The context of the question and answer with Sen. Clinton was whether her continued candidacy jeopardized party unity this close to the Democratic convention. Her reference to Mr. Kennedy's assassination appeared to focus on the timeline of his primary candidacy and not the assassination itself.

Also on Friday, Robert F. Kennedy, Jr., issued the following statement:

It is clear from the context that Hillary was invoking a familiar political circumstance in order to support her decision to stay in the race through June. I have heard her make this reference before, also citing her husband's 1992 race, both of which were hard fought through June. I understand how highly charged the atmosphere is, but I think it is a mistake for people to take offense.

Despite Clinton’s explanation and the statements by Beck and Kennedy, the story grew and grew. If you want to see the range of coverage simply enter:

clinton kennedy assassination

into any search engine.

In a sort of grand culmination of all the outrage, Keith Olbermann devoted his Special Comment
Friday night to Clinton’s remarks. I find his comments contemptible but you can read - or watch - and judge for yourself. I’ll simply point out two facts. First, Olbermann presented a very truncated version of Clinton’s remarks thus making it more difficult for his viewers to judge for themselves what Clinton actually meant - and said. Second, The Daily Howler points out that despite Olbermann’s insistence that Clinton must not say the word “assassination” and must not invoke that sort of image, Olbermann himself - on March 3 and March 7, 2008 - managed to mention Clinton’s assassination quite casually.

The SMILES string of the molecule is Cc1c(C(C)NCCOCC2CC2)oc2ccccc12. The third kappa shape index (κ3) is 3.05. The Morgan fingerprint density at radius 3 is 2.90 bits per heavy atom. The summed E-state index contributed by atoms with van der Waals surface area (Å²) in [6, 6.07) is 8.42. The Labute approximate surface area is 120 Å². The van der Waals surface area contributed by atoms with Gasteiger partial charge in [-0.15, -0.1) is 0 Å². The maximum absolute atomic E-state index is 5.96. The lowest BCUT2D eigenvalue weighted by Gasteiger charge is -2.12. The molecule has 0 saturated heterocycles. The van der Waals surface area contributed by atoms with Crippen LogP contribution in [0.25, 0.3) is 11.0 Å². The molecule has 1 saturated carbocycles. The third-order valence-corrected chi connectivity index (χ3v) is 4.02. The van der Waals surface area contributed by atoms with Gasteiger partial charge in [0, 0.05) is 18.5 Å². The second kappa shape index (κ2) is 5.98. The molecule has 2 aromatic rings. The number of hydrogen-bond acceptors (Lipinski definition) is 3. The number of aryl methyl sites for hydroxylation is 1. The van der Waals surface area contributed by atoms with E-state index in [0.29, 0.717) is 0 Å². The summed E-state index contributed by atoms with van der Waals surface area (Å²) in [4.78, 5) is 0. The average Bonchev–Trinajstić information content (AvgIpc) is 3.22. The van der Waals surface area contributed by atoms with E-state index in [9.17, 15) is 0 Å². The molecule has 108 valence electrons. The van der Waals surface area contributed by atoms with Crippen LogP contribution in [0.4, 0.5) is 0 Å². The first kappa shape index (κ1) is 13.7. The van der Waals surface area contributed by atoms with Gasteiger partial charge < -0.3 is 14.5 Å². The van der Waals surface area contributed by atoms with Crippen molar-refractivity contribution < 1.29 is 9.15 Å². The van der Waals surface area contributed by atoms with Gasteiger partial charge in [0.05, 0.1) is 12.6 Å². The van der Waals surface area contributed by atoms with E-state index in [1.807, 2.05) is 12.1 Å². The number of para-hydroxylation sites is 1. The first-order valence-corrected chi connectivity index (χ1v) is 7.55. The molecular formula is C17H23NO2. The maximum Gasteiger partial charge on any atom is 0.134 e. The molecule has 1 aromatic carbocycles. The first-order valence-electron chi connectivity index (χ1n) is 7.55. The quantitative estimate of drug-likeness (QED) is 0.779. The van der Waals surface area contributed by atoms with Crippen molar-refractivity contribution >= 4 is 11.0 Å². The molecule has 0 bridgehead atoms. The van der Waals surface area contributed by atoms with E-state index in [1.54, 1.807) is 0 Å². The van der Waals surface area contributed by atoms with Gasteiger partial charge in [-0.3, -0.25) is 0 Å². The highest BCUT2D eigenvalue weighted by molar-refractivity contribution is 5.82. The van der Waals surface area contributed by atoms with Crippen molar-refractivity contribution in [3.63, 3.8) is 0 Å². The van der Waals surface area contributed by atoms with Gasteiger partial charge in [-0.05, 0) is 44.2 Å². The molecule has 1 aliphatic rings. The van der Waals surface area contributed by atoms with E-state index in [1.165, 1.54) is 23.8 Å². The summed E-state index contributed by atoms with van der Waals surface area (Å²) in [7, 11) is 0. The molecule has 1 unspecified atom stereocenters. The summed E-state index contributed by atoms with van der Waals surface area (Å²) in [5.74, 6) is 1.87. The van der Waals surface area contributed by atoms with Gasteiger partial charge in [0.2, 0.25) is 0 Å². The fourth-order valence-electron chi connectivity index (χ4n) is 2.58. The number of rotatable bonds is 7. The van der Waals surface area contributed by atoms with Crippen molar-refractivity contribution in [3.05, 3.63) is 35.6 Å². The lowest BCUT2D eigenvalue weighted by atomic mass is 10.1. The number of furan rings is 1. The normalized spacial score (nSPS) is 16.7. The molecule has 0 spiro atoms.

Friday finally ended. There were two sequels on Saturday, May 24. It’s not entirely clear in what order they occurred but as far as I can tell, they happened like this:

Saturday morning the Obama campaign circulated Olbermann’s Special Comment via email to the political press corps.

Later on Saturday, after all possible damage had been done, Obama washed his hands of the matter with this statement: